Without assistance, the costs of producing the film Thirteen Days skyrocketed, necessitating the use of digital effects and shooting jet footage in the Philippines. These kinds of cost increases mean that military censorship begins at the very start of production, with studios often encouraging writers to avoid including anything that would lead films to be rejected. In producer Peter Almond’s words, “There’s a kind of devil’s brew. The problem… with these big-scale projects that involve military assets is that we’re kind of dependent on them for comparatively inexpensive use of the assets in making our stories. So they have us kind of over a barrel.”
The blacklist in 1947 saw over 300 left-wing directors, actors and screenwriters purged by the government in collaboration with studio executives.Whilst Wings first featured bi-plane dogfight scenes in 1929, interference by military and security agencies intensified enormously thanks to Cold War hysteria. I Married a Communist and The Red Menace were just some of a slew of anti-communist films studio execs helped produce in response to the blacklist, which laid the basis for the Pentagon’s influence today.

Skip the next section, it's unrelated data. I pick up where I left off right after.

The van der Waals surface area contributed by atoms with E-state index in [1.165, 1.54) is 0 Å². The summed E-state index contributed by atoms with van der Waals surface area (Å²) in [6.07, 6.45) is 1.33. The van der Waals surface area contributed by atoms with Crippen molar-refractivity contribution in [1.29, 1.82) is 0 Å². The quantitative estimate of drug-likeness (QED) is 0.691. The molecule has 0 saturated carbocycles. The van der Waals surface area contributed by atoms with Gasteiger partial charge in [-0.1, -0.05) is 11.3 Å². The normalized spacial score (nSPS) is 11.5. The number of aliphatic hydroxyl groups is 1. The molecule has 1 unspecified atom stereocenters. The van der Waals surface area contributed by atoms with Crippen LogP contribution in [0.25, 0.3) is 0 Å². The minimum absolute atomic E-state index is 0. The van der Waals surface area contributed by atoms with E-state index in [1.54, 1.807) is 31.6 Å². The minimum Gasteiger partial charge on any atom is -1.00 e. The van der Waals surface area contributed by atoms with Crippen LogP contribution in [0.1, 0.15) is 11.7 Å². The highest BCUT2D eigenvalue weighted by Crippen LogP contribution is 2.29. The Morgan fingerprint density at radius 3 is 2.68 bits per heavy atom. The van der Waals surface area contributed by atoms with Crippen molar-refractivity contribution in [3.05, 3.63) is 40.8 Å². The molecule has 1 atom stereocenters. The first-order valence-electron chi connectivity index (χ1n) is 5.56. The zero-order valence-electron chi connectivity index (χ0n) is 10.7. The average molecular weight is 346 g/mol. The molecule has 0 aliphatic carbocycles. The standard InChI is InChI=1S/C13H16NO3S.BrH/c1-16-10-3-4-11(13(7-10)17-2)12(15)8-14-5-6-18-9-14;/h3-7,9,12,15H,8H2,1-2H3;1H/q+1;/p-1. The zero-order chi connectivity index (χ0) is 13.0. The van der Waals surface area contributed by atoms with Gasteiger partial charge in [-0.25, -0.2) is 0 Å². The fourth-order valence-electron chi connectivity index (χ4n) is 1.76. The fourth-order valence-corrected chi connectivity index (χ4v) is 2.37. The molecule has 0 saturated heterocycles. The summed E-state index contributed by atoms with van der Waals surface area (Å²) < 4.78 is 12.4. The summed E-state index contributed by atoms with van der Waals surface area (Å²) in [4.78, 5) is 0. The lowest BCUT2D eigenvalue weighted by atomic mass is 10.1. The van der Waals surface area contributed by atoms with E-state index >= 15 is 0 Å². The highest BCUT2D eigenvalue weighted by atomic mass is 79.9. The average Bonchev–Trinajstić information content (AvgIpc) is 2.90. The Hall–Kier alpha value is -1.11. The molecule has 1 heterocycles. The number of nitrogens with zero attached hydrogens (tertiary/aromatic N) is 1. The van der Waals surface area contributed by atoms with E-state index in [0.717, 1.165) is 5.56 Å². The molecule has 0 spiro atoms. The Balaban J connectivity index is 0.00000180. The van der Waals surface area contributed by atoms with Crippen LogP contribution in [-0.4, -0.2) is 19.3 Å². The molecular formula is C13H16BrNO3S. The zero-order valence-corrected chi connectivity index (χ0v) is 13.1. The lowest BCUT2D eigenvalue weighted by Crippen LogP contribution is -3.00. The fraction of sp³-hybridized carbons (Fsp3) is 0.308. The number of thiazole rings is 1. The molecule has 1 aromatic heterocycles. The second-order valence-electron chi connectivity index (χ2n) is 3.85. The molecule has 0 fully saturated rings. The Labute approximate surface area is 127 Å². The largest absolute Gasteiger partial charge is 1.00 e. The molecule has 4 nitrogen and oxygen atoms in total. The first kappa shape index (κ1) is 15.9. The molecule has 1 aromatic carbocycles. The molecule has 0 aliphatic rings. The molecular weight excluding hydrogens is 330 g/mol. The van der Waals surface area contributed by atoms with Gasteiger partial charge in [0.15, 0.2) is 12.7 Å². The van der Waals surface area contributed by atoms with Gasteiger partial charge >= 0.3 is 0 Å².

The Army, Navy, Air Force, Marine Corps and, since 2001, even the C.I.A. all now have appointed Entertainment Liaison Offices. The Air Force’s boasts the catchy website title ‘Wings over Hollywood’. They are unabashed about their role in using films and TV to increase enlistment, an unsurprising one, considering the well-known boost in both recruitment numbers and confidence in the armed forces that follows overtly military films. The US Navy stated that after the release of Top Gun, enlistment of young men, wanting to be Naval Aviators increased by 500%. Some screenings even had enlistment booths outside cinemas, with Major David Georgi, saying of the kids in the audience, “[they] came out of the movie with eyes as big as saucers … [and asked] Where do I sign up?”